Health Experts Discuss Health Impacts from Aromatics

Source: Kim Trinchet. Urban Air Initiative, • Posted: Monday, April 7, 2014

You don’t have to be right next to a tail pipe to be impacted by dangerous emissions coming out of vehicles.  In fact, research shows even unborn babies are being harmed from exposure to vehicle emissions, primarily aromatics, polycyclic aromatic hydrocarbons (PAH) and ultra-fine particulates (UFP).  These are microscopic emissions that directly enter the mother’s lungs.  They then move to both the mother and baby’s blood stream, negatively impacting their health.

 On April 1st, a group of health researchers gathered in Washington D.C. to discuss the high health concern related to both PAH’s and UFP’s associated with gasoline and diesel combustion.  Though it is difficult to chemically identify each and every PAH makeup in the emissions, everyone in attendance agreed that driving on or living close to a busy roadway poses a great health threat.

This was the first of two meeting by The National Institute of Environmental Health Sciences (NIEHS), the Energy Future Coalition (EFC), American Lung Association (ALA) and the Environmental and Energy Study Institute.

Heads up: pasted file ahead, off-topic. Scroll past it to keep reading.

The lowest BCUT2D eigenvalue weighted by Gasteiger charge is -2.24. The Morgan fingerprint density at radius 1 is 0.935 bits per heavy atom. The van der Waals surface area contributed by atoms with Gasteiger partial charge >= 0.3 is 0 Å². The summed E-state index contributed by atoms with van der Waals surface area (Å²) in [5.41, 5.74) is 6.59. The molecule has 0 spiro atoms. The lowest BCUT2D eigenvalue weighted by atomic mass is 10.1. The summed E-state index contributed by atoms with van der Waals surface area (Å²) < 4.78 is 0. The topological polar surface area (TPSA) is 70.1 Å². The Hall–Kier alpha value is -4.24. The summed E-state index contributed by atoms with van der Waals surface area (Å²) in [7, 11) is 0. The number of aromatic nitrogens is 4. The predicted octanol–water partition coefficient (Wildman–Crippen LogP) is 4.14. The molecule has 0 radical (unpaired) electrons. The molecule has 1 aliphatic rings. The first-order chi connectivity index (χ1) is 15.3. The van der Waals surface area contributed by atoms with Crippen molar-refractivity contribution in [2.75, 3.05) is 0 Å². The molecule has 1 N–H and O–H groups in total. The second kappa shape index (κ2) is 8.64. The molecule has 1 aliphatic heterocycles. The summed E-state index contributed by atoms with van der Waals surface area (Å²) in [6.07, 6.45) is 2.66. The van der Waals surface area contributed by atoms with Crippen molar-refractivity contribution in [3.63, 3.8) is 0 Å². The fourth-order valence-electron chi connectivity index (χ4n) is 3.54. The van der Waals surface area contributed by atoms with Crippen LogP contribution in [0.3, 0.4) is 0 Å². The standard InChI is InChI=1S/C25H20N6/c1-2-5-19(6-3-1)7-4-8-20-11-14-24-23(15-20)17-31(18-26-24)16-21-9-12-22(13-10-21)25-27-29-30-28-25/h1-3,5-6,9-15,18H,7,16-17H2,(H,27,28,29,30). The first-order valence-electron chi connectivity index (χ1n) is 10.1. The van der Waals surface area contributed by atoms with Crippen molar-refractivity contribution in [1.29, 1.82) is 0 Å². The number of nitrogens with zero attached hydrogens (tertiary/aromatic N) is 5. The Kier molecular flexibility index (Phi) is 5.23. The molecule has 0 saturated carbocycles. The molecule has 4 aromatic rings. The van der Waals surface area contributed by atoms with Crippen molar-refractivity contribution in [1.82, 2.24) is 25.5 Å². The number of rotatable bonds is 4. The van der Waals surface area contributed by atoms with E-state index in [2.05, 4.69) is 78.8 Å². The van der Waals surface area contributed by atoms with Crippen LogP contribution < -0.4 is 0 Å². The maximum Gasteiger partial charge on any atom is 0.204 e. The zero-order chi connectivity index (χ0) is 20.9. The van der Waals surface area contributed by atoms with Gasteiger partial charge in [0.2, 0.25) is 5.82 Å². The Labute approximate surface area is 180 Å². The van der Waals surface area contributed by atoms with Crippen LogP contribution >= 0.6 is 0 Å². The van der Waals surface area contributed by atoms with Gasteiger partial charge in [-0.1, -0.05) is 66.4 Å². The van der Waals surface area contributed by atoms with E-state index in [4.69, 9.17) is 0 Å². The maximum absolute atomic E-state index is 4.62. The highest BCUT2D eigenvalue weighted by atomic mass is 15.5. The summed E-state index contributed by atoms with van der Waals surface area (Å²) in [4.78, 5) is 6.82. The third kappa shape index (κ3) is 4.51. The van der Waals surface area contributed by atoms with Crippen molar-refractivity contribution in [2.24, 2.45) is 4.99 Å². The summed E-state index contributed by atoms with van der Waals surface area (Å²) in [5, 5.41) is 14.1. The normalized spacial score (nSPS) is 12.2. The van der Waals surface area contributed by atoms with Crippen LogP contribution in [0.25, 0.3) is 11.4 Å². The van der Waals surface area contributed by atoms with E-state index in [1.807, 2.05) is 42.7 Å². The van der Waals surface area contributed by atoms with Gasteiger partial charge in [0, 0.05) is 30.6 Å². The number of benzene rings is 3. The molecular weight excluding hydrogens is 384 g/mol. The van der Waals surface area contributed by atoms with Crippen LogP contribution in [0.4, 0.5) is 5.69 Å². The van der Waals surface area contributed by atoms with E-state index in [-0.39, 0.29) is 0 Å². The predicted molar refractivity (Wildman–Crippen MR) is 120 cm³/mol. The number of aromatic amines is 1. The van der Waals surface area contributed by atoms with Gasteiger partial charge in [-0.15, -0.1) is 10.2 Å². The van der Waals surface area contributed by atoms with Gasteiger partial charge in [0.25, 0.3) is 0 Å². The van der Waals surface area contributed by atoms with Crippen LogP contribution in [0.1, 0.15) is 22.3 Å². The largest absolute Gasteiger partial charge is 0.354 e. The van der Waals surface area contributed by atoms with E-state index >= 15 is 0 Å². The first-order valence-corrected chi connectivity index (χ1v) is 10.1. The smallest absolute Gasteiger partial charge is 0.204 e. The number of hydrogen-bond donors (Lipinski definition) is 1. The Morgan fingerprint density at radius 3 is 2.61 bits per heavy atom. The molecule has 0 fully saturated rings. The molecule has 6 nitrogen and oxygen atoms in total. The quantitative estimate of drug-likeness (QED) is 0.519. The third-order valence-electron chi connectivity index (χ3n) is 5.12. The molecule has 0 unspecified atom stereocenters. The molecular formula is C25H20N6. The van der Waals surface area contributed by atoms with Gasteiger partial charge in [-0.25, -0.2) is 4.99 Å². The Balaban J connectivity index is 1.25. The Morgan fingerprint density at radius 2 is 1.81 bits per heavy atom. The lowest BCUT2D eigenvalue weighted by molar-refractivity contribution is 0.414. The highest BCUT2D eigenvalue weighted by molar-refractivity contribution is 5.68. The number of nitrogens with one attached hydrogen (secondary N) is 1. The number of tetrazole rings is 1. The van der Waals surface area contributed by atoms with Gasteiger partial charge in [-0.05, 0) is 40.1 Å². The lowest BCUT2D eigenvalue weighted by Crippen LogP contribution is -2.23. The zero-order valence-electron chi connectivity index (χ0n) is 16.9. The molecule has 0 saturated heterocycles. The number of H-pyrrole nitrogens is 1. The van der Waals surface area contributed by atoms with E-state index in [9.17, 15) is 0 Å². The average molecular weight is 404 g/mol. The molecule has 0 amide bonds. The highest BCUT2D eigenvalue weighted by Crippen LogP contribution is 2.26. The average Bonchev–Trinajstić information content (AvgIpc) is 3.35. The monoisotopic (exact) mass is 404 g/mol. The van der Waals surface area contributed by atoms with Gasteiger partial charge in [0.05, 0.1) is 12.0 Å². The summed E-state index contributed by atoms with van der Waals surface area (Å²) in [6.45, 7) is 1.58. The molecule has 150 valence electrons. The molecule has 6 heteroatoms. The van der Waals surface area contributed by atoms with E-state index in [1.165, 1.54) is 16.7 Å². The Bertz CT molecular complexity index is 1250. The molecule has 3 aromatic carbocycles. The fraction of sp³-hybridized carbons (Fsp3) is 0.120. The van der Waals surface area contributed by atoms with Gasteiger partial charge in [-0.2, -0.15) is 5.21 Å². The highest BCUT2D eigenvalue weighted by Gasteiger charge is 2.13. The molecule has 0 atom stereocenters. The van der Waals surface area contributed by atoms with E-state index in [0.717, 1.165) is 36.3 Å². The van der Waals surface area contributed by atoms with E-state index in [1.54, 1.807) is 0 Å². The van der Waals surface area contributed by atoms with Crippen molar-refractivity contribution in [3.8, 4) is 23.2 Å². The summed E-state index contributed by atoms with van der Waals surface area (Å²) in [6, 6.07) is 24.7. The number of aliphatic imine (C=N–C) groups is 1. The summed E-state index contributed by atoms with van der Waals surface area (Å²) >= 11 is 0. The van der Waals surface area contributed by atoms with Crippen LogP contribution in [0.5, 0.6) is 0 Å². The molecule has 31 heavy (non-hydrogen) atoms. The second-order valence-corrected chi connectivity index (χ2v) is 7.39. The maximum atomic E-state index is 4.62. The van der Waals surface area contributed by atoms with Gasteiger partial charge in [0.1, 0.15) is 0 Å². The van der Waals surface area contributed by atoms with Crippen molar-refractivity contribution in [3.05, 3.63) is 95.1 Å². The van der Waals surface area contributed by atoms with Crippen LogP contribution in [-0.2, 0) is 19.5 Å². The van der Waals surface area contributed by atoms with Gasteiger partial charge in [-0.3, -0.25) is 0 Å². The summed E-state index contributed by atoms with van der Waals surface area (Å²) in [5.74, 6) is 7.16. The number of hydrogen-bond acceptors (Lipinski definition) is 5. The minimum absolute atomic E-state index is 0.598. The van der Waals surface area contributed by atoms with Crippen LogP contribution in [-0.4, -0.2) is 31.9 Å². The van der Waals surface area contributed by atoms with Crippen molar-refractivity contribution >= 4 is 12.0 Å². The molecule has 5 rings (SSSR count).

Urban Air Initiative is pleased that the impact of gasoline aromatics is finally getting the attention it deserves.  We now want to know, how much health data is needed before intervention is required?   The research makes it clear; something needs to be done about these emissions which impact the air we breathe.   UAI believes addressing gasoline quality needs to be the next step.

One of UAI’s greatest concerns is that there is little control over consumer gasoline as it relates to gasoline’s ability to form PAH’s which then contributes to UFP formation.    We also believe it’s important to ensure that gasoline quality will not continue to degrade and thus increase health related issues.

We need to point out that current policy and gasoline regulations do not address these issues.  That’s why it is important for those who are familiar with the research to help connect how these toxic emissions cause significant health threats for not only our children today, but also future generations.

The second meeting in May will focus on connecting the source of gasoline aromatics as the key contributor to PAH formation which then contributes to the toxic issues related to UFP’s.  UAI will help support this meeting and report back on the findings.